Because the incinerator in Pockwood Pond has been down since it was damaged in a fire in November, trash is being landfilled on the nearby hillside. (Photo: FREEMAN ROGERS)

Almost two months after a major fire broke out at the Pockwood Pond incinerator, no repairs have been made to the system and trash is being landfilled on the nearby mountainside.

The incinerator’s main control panel needs to be replaced, which likely will cost around $135,000 to $140,000, according to Anslem Myers, assistant manager at the Department of Waste Management.

But as of Tuesday, the Ministry of Health and Social Development had not officially given the Virginia-based supplier Consutech Systems LLC the go-ahead to start putting together the new panel, Mr. Myers said.

The assistant manager estimated that once a contract or formal paperwork is completed, it could take another three to four weeks for the panel to be assembled and at least two weeks to be shipped here.

At a minimum, it could therefore take six to eight weeks for the panel to arrive in the territory, Mr. Myers said.

Health and Social Development Minister Marlon Penn and HSD Permanent Secretary Petrona Davies could not be reached for comment.

Other Consutech delays

Though Consutech likely will be enlisted to create the new control panel, the company has not fulfilled another outstanding agreement it made with the VI government: to provide a pollution-control scrubber for the incinerator.

Without a scrubber, incinerator exhaust could contain elevated levels of chemicals including dioxins, a type of highly toxic pollutant that can cause reproductive and developmental problems.

Government signed a roughly $1 million contract with Consutech in 2015 to manufacture the device, and has already sent some $500,000 to the company in the form of a deposit and other payments.

But as of last September, officials still could not say exactly when the scrubber — which has been promised for more than a decade — will be completed or brought to the territory.

“It’s taken a lot longer than any of us expected,” Ms. Davies admitted during a community meeting that month, citing issues that Consutech has had in the manufacturing process. “It’s frustrating and it’s embarrassing.”

DWM Manager Greg Massicote also assured residents at the time that the scrubber would be a priority, but he could not provide concrete information about its arrival date.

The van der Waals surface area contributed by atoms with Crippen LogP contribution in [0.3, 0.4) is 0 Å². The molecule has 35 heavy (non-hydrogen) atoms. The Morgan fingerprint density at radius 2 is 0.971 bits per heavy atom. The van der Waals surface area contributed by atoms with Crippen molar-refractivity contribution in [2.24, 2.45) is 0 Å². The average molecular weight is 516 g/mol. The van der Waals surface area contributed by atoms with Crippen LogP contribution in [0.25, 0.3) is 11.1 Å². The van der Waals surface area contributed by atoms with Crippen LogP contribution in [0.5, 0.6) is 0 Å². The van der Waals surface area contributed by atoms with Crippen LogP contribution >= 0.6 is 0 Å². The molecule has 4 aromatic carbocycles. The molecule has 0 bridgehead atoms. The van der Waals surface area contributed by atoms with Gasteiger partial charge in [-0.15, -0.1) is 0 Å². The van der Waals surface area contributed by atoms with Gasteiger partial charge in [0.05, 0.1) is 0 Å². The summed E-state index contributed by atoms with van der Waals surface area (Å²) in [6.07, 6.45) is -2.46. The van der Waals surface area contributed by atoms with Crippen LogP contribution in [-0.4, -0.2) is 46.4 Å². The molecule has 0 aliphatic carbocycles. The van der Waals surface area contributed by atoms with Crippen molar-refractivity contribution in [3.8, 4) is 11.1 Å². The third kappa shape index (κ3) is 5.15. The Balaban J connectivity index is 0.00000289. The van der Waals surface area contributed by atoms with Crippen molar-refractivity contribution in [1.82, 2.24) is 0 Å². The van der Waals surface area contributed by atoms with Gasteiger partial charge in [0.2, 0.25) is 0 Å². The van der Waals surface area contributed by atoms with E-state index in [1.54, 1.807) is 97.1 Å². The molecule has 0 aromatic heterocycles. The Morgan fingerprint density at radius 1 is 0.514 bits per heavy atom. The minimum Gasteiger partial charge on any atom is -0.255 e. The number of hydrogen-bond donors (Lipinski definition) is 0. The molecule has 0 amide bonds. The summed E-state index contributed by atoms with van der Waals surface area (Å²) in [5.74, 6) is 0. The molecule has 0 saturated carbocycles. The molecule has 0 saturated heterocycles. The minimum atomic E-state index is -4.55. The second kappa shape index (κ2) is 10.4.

“The designs are completed. The process [of constructing it] started,” he said. “I can’t tell you whether it’s 50 percent, 75 percent, or 100 percent [finished]. But it’s time to revisit it again.”

Mr. Massicote did not respond to a request for comment about the scrubber this week.

Chance of fire

Until the incinerator comes back online — with or without the scrubber — information about the repairs or where residents can take their garbage has been scarce.

The last public announcement that government issued about the Nov. 26 fire was on Nov. 28, when Mr. Penn advised residents to “use the dumpsite on the hill above the incinerator, where incoming waste will be landfilled” until the incinerator is repaired.

Mr. Myers advised this week that residents should continue to bring trash to the compound in Pockwood Pond, where waste will then be transferred up to the landfill.

But with the increased amount of trash of varying types being landfilled in one area, the likelihood of a fire goes up. Mr. Myers admitted that over the holidays a fire broke out at the site, though he said employees were quick to get it under control.

“There are a lot of hot spots there as you know,” he said. “We’re trying our best to put things in place to minimise the possibility of that happening.”

And while he remains concerned about the possibility of more fires starting, the department currently has few options until the incinerator is repaired, Mr. Myers said.

“Well of course we will be [wary of fire] — but we don’t have any choice,” he said. “The garbage has to go somewhere. There’s nothing we can do. Our hands are tied.”